One day, when I was deep in depression, I transferred a load of laundry from the washer to the dryer. Then I realized that I had to clean out the lint filter before I could start the machine. Now anyone who has cleaned out a dryer filter knows that it's a five-second job, but even facing such a miniscule task caused me to break into tears. I was so tired. During depression fatigue can be that overwhelming. In that state, getting out of bed, brushing your teeth, and getting dressed can seem impossible.
Fortunately, by that stage of my therapy, I had adopted a mantra: "One foot in front of the other." Despite the tears, I managed to force myself to complete that tiny task, and I was rewarded with an equally small sense of satisfaction. I knew that letting things go undone only added to my sense of being overwhelmed because there would be that much more I had to eventually get done. I had to fight, one step at a time. Completing tasks, no matter how small, gave me a sense of being in control.
A second thing I learned was to reward myself after making that effort. The thing to remember here is that the reward must be a positive, healthy one. I had to avoid binging on junk food, spending money on unnecessary items, or doing anything that I would regret later.
The third thing I learned was not to saddle myself with unrealistic expectations. Even if I woke up feeling more energetic than usual (which generally wasn't ever very energetic), if I decided I was going to accomplish an unrealistic number of tasks that day, I would only be setting myself up for disappointment and would end up feeling worse in the end. I had to learn to honor my weakness and realize that the energy I was feeling at the moment probably wouldn't last long, so I'd decide to do a few things. If I still felt good after doing them, I'd do an extra task or two and reward myself. In this way, I could keep a positive view of myself. I knew I was suffering from depression, but I could take pride in the fact that I was taking active steps to get better.
When you're down as low as I was, it takes time to get better, but I'm living proof it can be done!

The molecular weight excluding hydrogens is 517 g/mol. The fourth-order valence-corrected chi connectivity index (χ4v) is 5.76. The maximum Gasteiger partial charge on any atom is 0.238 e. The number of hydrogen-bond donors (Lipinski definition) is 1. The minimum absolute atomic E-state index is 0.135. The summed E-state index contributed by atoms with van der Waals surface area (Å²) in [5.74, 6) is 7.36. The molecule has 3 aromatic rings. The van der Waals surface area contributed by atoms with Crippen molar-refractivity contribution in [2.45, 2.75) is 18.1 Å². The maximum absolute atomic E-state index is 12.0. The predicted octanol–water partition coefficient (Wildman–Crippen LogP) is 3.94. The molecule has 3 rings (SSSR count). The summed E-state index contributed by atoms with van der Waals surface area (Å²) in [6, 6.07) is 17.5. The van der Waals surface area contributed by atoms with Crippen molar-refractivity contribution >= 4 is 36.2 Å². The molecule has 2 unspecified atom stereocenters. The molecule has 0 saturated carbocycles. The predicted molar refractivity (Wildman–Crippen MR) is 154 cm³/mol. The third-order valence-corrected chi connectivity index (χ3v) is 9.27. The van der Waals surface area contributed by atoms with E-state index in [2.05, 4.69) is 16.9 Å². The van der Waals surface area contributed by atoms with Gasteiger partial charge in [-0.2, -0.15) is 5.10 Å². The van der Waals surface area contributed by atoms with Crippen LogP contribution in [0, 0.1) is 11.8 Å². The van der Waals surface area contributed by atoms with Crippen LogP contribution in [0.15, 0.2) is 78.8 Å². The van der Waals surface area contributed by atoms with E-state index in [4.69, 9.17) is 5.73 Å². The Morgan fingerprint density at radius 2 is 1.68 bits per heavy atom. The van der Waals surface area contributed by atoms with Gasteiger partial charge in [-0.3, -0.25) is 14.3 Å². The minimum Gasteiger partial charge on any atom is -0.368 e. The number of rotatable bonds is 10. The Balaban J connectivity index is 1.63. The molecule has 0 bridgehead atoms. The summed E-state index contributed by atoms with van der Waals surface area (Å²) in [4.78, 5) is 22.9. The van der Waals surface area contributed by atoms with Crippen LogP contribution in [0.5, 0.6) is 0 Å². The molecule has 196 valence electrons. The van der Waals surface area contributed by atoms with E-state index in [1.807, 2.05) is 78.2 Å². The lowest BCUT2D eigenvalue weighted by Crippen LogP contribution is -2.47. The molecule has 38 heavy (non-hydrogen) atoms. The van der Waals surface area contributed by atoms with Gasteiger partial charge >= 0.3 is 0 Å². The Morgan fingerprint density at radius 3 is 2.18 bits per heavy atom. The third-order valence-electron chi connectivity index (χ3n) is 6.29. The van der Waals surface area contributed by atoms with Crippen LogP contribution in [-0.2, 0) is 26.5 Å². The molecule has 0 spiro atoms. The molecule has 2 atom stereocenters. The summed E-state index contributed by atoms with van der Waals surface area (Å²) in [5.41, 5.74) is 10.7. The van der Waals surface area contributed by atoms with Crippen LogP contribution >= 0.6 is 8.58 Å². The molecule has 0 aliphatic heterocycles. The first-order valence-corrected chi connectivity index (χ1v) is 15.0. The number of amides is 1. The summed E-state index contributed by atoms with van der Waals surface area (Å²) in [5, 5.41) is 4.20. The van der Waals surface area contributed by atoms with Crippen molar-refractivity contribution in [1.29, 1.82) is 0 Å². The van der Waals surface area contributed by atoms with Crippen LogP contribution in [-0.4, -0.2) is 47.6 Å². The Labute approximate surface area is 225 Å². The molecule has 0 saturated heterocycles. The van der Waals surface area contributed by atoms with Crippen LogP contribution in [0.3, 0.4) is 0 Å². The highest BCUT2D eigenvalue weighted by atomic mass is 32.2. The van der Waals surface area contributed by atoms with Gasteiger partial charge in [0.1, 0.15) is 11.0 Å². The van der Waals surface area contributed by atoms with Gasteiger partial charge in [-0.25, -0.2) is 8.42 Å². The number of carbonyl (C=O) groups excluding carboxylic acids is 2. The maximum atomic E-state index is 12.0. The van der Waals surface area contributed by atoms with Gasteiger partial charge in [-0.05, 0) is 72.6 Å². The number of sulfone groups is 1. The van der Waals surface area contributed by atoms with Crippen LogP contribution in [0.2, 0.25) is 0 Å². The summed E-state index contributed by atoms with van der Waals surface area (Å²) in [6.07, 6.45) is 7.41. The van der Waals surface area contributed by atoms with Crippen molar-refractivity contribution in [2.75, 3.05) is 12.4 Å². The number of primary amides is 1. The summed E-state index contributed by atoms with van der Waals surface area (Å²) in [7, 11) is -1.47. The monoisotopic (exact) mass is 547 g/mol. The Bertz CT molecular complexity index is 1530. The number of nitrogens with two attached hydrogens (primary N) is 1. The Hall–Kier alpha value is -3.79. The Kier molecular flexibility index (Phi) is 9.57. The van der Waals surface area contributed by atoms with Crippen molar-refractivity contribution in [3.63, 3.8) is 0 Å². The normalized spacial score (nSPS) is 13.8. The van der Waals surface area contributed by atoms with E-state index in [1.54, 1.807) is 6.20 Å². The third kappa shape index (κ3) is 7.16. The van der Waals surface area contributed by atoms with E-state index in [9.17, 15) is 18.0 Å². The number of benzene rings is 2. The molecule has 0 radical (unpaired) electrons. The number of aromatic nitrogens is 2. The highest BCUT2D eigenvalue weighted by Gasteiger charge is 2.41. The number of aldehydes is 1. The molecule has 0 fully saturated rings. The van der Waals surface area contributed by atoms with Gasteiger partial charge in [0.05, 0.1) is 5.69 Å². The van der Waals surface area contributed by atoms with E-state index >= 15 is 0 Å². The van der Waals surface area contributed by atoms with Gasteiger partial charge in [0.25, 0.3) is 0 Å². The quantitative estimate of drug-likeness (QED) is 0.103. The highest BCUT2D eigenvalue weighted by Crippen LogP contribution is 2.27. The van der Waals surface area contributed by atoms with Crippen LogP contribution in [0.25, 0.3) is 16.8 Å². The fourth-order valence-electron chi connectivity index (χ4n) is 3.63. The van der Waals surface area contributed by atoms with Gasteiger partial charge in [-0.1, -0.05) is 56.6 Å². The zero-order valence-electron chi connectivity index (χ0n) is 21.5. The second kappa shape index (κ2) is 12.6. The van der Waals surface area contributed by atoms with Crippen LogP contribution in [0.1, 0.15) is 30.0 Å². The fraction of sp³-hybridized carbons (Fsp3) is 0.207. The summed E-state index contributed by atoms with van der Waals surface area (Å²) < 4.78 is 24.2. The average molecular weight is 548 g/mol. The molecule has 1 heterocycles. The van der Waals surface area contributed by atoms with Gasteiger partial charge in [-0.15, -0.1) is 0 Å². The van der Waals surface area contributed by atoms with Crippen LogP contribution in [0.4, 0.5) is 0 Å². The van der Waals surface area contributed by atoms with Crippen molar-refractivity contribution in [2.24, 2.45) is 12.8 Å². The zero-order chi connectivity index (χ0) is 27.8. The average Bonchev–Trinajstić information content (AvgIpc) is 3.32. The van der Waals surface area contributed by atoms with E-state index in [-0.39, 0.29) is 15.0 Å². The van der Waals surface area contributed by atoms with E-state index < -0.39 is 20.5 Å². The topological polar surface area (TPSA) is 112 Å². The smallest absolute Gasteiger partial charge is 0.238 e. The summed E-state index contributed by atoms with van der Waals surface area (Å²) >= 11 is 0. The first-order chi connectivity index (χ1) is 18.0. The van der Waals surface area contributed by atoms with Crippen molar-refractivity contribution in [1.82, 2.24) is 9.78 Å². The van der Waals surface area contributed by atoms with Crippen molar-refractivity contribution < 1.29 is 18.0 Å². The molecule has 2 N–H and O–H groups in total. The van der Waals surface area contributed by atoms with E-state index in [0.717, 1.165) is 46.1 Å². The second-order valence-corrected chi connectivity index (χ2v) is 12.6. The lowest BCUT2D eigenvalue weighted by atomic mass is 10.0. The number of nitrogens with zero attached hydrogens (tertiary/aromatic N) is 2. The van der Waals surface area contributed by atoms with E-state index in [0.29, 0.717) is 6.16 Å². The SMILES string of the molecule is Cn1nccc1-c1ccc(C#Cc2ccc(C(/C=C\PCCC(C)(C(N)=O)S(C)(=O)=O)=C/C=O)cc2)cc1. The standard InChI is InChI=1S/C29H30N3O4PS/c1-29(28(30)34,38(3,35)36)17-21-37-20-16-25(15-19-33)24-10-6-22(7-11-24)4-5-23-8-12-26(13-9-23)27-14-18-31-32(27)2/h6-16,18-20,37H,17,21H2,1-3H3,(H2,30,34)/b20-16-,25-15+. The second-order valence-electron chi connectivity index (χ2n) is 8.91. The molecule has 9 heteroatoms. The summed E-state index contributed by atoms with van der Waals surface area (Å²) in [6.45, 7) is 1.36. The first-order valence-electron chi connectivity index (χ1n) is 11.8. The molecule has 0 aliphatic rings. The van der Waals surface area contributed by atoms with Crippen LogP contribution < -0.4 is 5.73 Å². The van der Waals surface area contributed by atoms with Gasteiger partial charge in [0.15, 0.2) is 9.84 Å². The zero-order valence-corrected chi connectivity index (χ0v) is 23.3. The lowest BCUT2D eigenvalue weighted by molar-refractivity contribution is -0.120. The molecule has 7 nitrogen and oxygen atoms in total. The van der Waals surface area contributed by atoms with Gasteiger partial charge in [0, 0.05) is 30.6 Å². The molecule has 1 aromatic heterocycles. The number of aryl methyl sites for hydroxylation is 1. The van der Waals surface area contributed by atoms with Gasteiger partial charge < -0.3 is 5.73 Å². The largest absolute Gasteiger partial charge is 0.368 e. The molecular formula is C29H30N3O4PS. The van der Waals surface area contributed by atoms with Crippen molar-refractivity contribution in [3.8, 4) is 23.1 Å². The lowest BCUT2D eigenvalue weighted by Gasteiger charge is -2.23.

I've been talking about setting and strengthening boundaries because a lack of or weak boundaries often put us in situations that lead to depression. Having healthy boundaries simply means feeling free to say "No," and knowing when it is appropriate to do so.
Imagine that a friend or a family member approaches you and asks to borrow money. Do you automatically feel compelled to do so, or do you consider the situation?
Does this person really need the money or just want it? If he or she claims need, is it because of something that happened that was beyond control, or did the person cause the problem? Does this person frequently cause such problems?
Does this person often ask you for money? If so, is it paid back in a timely manner? Is this a one-way relationship? Are you frequently "helping this person out" or doing other favors but getting little in return?
Will fulfilling this request inconvenience you or make you feel uncomfortable or resentful? Does this feel like a demand? What do you think will happen if you say, "No?"
I have a friend whose mother once called her and said, "I'm coming to visit you and the family early in June. I'm staying until early September. Send me the money for my plane tickets."
My friend came to me in tears. "My husband and I just bought a trailer. We were planning to take the boys camping a lot this summer. Now we'll have to cancel our plans. Mom hates camping!"
I suggested she tell her mother they'd already made plans for much of the summer. Perhaps Mom's visit could be limited to a shorter period so that the family could still do quite a bit of camping. "I can't do that! She'll be angry!" my friend replied. It was clear that she felt obliged to keep her mother happy at all costs. Not surprisingly, my friend began having anxiety and panic attacks and had to go into therapy to deal with her relationship with her mother.
Things to remember:
You are not responsible for anyone else's feelings if you are not harming anyone. Some people feel they are entitled to everything they want. FEELINGS ARE NOT FACTS! Unless the person tends to violence, the world will not end when you say, "No!" If the person does tend to violence, you need to get professional help.
Barring situations where someone is suffering, you always have the right to say, "No!" Your emotional health depends on it.
Stephanie Kay Bendel is the author of EXIT THE LABYRINTH: A Memoir of Early Childhood Depression – Its Onset and Aftermath, MAKING CRIME PAY: A Practical Guide to Mystery Writing, and A SCREAM AWAY, a romantic thriller published under the house name, Andrea Harris. She has also written numerous short stories and articles on writing.